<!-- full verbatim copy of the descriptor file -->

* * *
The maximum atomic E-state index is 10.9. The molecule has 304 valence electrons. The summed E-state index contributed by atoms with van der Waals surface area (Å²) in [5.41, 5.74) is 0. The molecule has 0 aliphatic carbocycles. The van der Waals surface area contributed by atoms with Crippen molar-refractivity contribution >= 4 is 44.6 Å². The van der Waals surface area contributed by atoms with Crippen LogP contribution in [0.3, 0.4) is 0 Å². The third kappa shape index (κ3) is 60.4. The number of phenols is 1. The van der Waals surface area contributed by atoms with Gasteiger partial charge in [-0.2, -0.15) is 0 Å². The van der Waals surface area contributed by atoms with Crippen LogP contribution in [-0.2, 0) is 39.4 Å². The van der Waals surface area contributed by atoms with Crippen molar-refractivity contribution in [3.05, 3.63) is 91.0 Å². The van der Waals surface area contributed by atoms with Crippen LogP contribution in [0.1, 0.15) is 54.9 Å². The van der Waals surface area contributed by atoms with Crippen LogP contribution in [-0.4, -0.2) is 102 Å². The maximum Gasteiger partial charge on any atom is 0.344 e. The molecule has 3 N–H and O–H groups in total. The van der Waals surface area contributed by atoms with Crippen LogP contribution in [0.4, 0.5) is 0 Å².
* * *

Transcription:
The maximum atomic E-state index is 10.9. The molecule has 304 valence electrons. The summed E-state index contributed by atoms with van der Waals surface area (Å²) in [5.41, 5.74) is 0. The molecule has 0 aliphatic carbocycles. The van der Waals surface area contributed by atoms with Crippen molar-refractivity contribution >= 4 is 44.6 Å². The van der Waals surface area contributed by atoms with Crippen LogP contribution in [0.3, 0.4) is 0 Å². The third kappa shape index (κ3) is 60.4. The number of phenols is 1. The van der Waals surface area contributed by atoms with Gasteiger partial charge in [-0.2, -0.15) is 0 Å². The van der Waals surface area contributed by atoms with Crippen LogP contribution in [-0.2, 0) is 39.4 Å². The van der Waals surface area contributed by atoms with Crippen molar-refractivity contribution in [3.05, 3.63) is 91.0 Å². The van der Waals surface area contributed by atoms with Crippen LogP contribution in [0.1, 0.15) is 54.9 Å². The van der Waals surface area contributed by atoms with Crippen LogP contribution in [-0.4, -0.2) is 102 Å². The maximum Gasteiger partial charge on any atom is 0.344 e. The molecule has 3 N–H and O–H groups in total. The van der Waals surface area contributed by atoms with Crippen LogP contribution in [0.4, 0.5) is 0 Å².